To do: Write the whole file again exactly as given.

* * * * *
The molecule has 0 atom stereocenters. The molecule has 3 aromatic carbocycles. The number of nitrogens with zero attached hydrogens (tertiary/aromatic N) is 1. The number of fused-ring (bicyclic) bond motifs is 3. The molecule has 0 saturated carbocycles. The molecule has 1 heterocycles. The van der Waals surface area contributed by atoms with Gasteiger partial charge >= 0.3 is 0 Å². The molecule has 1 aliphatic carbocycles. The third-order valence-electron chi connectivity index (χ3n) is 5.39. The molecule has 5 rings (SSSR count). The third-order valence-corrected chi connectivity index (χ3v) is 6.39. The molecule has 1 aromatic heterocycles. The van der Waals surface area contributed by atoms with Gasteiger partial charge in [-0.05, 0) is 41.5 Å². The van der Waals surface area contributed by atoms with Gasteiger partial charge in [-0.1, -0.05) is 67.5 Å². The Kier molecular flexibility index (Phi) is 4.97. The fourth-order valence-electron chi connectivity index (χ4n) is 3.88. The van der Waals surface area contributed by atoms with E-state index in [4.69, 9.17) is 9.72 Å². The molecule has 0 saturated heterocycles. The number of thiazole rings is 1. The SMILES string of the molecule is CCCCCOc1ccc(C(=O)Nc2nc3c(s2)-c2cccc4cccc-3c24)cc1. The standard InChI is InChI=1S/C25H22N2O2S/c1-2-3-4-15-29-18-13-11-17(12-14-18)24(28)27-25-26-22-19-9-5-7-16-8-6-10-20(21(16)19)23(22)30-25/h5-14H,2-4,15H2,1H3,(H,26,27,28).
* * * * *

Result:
The molecule has 0 atom stereocenters. The molecule has 3 aromatic carbocycles. The number of nitrogens with zero attached hydrogens (tertiary/aromatic N) is 1. The number of fused-ring (bicyclic) bond motifs is 3. The molecule has 0 saturated carbocycles. The molecule has 1 heterocycles. The van der Waals surface area contributed by atoms with Gasteiger partial charge >= 0.3 is 0 Å². The molecule has 1 aliphatic carbocycles. The third-order valence-electron chi connectivity index (χ3n) is 5.39. The molecule has 5 rings (SSSR count). The third-order valence-corrected chi connectivity index (χ3v) is 6.39. The molecule has 1 aromatic heterocycles. The van der Waals surface area contributed by atoms with Gasteiger partial charge in [-0.05, 0) is 41.5 Å². The van der Waals surface area contributed by atoms with Gasteiger partial charge in [-0.1, -0.05) is 67.5 Å². The Kier molecular flexibility index (Phi) is 4.97. The fourth-order valence-electron chi connectivity index (χ4n) is 3.88. The van der Waals surface area contributed by atoms with E-state index in [4.69, 9.17) is 9.72 Å². The molecule has 0 saturated heterocycles. The number of thiazole rings is 1. The SMILES string of the molecule is CCCCCOc1ccc(C(=O)Nc2nc3c(s2)-c2cccc4cccc-3c24)cc1. The standard InChI is InChI=1S/C25H22N2O2S/c1-2-3-4-15-29-18-13-11-17(12-14-18)24(28)27-25-26-22-19-9-5-7-16-8-6-10-20(21(16)19)23(22)30-25/h5-14H,2-4,15H2,1H3,(H,26,27,28).